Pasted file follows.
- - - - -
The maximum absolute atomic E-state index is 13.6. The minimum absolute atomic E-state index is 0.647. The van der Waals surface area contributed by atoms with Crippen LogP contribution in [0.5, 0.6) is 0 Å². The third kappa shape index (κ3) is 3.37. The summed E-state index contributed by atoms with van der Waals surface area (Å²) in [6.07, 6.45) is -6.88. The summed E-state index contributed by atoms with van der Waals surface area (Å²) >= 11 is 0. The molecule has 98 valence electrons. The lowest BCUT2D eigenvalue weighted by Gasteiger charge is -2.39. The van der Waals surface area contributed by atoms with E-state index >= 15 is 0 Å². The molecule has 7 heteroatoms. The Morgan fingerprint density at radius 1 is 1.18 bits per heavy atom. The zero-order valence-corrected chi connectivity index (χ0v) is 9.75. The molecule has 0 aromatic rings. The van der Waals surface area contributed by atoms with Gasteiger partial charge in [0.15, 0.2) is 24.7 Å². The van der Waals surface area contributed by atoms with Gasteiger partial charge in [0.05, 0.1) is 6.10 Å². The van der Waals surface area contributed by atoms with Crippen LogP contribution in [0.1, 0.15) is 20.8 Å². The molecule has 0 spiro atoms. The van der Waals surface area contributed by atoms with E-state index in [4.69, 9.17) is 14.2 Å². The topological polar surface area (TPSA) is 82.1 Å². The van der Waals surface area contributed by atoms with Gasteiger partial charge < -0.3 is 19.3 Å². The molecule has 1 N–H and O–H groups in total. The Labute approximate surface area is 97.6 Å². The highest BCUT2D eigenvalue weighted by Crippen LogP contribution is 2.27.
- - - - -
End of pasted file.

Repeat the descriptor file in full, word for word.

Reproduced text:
The maximum absolute atomic E-state index is 13.6. The minimum absolute atomic E-state index is 0.647. The van der Waals surface area contributed by atoms with Crippen LogP contribution in [0.5, 0.6) is 0 Å². The third kappa shape index (κ3) is 3.37. The summed E-state index contributed by atoms with van der Waals surface area (Å²) in [6.07, 6.45) is -6.88. The summed E-state index contributed by atoms with van der Waals surface area (Å²) >= 11 is 0. The molecule has 98 valence electrons. The lowest BCUT2D eigenvalue weighted by Gasteiger charge is -2.39. The van der Waals surface area contributed by atoms with E-state index >= 15 is 0 Å². The molecule has 7 heteroatoms. The Morgan fingerprint density at radius 1 is 1.18 bits per heavy atom. The zero-order valence-corrected chi connectivity index (χ0v) is 9.75. The molecule has 0 aromatic rings. The van der Waals surface area contributed by atoms with Gasteiger partial charge in [0.15, 0.2) is 24.7 Å². The van der Waals surface area contributed by atoms with Gasteiger partial charge in [0.05, 0.1) is 6.10 Å². The van der Waals surface area contributed by atoms with Crippen LogP contribution in [0.1, 0.15) is 20.8 Å². The molecule has 0 spiro atoms. The van der Waals surface area contributed by atoms with E-state index in [4.69, 9.17) is 14.2 Å². The topological polar surface area (TPSA) is 82.1 Å². The van der Waals surface area contributed by atoms with Gasteiger partial charge < -0.3 is 19.3 Å². The molecule has 1 N–H and O–H groups in total. The Labute approximate surface area is 97.6 Å². The highest BCUT2D eigenvalue weighted by Crippen LogP contribution is 2.27.